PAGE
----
American Consumer Credit Counseling Celebrates 529 Day by Offering Five Useful Tips on How to Save for College

Share Article

529 savings plans, budgeting and limiting credit card debt are a few smart ways to save for college in honor of 529 College Savings Day.

News Image
While college is incredibly important for the futures of so many young Americans, figuring out how to pay for it is one of the most difficult challenges facing millions of students and their families.

With the cost of college and the average amount of student loans skyrocketing, national financial education nonprofit American Consumer Credit Counseling is celebrating 529 College Savings Day on May 29th by sharing useful tips that will help students make money-savvy decisions and save for school.

Personal finance can be a tough subject for college kids and parents, but it is one that needs more attention. Today young adults are graduating college with more student loan debt than ever. According to a report released by the Federal Reserve Bank of New York in February, student loan debt has climbed to $1.16 trillion. The average American college student is now graduating with $33,000 in debt, and 52 percent of parents feel it is more important to save for their kids’ college education than their own retirement, according to a recent T. Rowe Price survey.

“As a nation, we are not saving enough for our children's college tuition,” said Steve Trumble, President and CEO of American Consumer Credit Counseling. “While college is incredibly important for the futures of so many young Americans, figuring out how to pay for it is one of the most difficult challenges facing millions of students and their families.”

A 529 plan is one option for families to save for college. A 529 plan is an investment plan operated by a state or educational institution, with tax advantages and other incentives to make it easier to save for college for a designated beneficiary, such as a child or grandchild. Operating similar to IRA and 401(k) plans, 529 college savings plans allow parents to save for a child's education tax-free through an array of investment options. There are two types of 529 plans: prepaid tuition plans and savings plans. The plans are named after Section 529 of the Internal Revenue Code and are administered by state agencies and organizations.

In addition to a 529 savings plan, American Consumer Credit Counseling has put together these five tips that will help students and their families save for college and manage expenses during school:

1.    Learn to Budget Now – Developing a realistic and manageable budget is a valuable lifelong skill that is essential for anyone in college, preparing to go to college, or just graduating. Start by using a budgeting worksheet for students to get an accurate picture of your income and expenses. By comparing and contrasting your total income and expenses, you will be able to create a feasible budget plan. By sticking to your budget, you will avoid going into any unnecessary credit card debt.

2.    Beware of Credit Card Debt- Credit card companies target college students because they have little experience managing their money. If you sign up for a credit card, don’t get carried away. Get your payment in by the due date or you'll be slapped with late fees and create additional debt for yourself.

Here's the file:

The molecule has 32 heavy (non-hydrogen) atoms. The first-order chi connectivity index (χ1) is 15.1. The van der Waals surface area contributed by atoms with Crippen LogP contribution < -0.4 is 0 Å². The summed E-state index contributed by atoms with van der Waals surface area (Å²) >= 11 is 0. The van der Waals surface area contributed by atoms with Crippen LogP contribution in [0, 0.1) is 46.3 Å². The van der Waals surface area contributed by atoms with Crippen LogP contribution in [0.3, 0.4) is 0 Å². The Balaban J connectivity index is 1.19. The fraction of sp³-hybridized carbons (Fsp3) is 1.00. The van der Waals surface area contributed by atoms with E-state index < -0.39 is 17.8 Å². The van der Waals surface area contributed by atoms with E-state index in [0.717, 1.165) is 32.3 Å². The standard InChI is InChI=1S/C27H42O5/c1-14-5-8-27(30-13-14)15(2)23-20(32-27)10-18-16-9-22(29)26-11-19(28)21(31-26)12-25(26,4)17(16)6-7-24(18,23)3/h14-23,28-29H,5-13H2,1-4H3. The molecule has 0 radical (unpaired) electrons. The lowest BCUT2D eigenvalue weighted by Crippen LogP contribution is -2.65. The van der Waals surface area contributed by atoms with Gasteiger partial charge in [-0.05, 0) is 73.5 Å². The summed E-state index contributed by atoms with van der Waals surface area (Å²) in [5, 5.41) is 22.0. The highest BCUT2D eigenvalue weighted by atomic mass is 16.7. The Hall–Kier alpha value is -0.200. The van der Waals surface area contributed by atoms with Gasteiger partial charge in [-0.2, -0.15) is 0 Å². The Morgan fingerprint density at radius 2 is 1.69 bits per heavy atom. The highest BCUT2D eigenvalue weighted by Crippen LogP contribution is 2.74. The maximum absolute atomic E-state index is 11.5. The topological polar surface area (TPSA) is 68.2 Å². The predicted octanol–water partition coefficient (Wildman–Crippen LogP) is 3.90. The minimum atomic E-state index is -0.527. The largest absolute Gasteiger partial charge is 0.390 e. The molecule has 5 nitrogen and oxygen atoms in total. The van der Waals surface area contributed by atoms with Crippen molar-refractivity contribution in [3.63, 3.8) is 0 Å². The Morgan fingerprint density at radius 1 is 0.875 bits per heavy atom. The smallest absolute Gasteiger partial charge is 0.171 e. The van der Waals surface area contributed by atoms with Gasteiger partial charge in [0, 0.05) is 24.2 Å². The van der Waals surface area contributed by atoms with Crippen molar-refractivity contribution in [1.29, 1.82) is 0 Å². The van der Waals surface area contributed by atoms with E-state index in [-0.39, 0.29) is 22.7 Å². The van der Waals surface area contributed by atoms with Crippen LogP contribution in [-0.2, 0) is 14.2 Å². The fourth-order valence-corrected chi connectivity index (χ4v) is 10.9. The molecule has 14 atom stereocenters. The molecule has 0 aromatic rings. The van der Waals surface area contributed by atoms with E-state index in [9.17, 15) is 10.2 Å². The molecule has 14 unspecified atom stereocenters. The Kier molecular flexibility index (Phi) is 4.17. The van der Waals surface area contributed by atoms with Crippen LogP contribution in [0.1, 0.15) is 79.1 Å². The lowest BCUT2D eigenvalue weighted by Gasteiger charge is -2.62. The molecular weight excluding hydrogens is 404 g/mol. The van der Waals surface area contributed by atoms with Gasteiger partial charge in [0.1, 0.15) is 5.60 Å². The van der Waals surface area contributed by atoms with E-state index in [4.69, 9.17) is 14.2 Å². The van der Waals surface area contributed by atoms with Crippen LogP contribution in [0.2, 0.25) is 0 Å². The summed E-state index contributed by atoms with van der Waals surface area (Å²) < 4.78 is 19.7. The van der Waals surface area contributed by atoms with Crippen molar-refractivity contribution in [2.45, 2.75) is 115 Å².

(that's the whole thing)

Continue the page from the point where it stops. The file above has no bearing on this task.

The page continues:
3.    Work – Consider a part-time job, tutoring, paid internships, and work-study programs to earn and save money while in school. If you’re looking to get an apartment after graduation, make your student loan payments, or relocate for a job, saving for your future will help you in the long run.

4.    Use your Student ID for Discounts – Not only will you need it to enter your dorm, the dining hall, and the library, but your student ID can also earn you discounts at hundreds of retailers nationwide. If you are not sure if a company offers a student discount, just ask. Check out the College Financial Workbook for a full list of discounts.

5.    Be Aware of Your Financial Situation – Too many students graduate from college without any idea of how much they’ll have in student loans, or how much to expect to make at their first job. Make sure you know how much school costs per year, what your parents are covering, what you’ll be expected to cover, and budget for rent and living expenses accordingly.

ACCC is a 501(c)3 organization, that provides free credit counseling, bankruptcy counseling, and housing counseling to consumers nationwide in need of financial literacy education and money management. For more information, contact ACCC:

  •     For credit counseling call 800-769-3571
  •     For bankruptcy counseling. call 866-826-6924
  •     For housing counseling, call 866-826-7180
  •     Or visit us online at

About American Consumer Credit Counseling

American Consumer Credit Counseling (ACCC) is a nonprofit credit counseling 501(c)(3) organization dedicated to empowering consumers to achieve financial management and debt relief through education, credit counseling, and debt management solutions. In order to help consumers reach their goal of debt relief, ACCC provides a range of free consumer personal finance resources on a variety of topics including budgeting, credit and debt management, student loans, youth and money, homeownership, identity theft, senior living and retirement. Consumers can use ACCC’s worksheets, videos, calculators, and blog articles to make the best possible decisions regarding their financial future. ACCC holds an A+ rating with the Better Business Bureau and is a member of the Association of Independent Consumer Credit Counseling Agencies. For more information or to access free financial education resources, log on to or visit

Share article on social media or email:

View article via:

Pdf Print

Contact Author

Tony Catinella
Visit website